: Classical addition theorem of velocities.

In contrast, in reality the speed of light agrees in all reference systems, which cannot be reconciled with the classical addition theorem. The solution found in relativity theory assumes that distances, angles and time intervals can be different in different reference systems. One consequence is the relativistic addition theorem for velocities , according to which vectorial addition is a good approximation only for small velocities (compared to the speed of light). The deviations that occur noticeably at high speeds are confirmed by measurements.

Reference points and coordinate systems

Sketch of a reference system

A point on a real body is often chosen as the reference point , e.g. B. "the left, front corner of the table", "the center of the platform" or "the center of the sun". But it can also be an imaginary point, e.g. B. "the common center of gravity of the earth and moon" or "a freely falling frame of reference".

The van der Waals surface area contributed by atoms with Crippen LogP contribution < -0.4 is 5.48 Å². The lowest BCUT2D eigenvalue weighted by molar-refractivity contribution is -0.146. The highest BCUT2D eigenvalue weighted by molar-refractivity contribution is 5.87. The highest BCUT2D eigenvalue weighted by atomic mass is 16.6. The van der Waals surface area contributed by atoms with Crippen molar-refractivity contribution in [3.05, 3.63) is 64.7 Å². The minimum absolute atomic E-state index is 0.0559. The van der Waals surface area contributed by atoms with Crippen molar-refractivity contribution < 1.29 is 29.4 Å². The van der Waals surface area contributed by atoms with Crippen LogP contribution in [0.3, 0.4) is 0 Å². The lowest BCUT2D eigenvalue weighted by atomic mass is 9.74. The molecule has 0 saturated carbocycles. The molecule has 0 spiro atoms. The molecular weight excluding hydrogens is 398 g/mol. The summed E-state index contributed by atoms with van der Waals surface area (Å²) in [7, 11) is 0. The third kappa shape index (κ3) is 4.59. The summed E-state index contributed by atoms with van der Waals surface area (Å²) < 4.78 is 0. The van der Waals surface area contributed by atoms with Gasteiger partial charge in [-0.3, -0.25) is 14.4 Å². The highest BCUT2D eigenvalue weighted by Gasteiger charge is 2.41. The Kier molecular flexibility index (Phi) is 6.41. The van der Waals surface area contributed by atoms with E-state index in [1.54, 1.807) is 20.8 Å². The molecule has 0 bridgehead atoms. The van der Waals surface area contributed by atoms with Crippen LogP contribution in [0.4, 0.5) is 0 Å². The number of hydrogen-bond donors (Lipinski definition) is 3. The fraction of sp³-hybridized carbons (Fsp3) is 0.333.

In order to be able to determine the three spatial directions, at least two further points are required: A plane is spanned by these three points . The third dimension is then obtained e.g. B. as normal on this level. This means that you have all the requirements for the definition of a coordinate system that can be used to specify spatial points. Therefore the term reference system is sometimes used synonymously with the term coordinate system in the literature. However, a distinction is usually made between the terms because one and the same reference system (e.g. that of the earth) can be described by different coordinate systems (e.g. Cartesian coordinates and polar coordinates ). The space and time coordinates of any process can be converted from one coordinate system to the other by means of a coordinate transformation. Physical formulas that describe the same process in the same reference system can therefore take on completely different shapes when using different coordinate systems.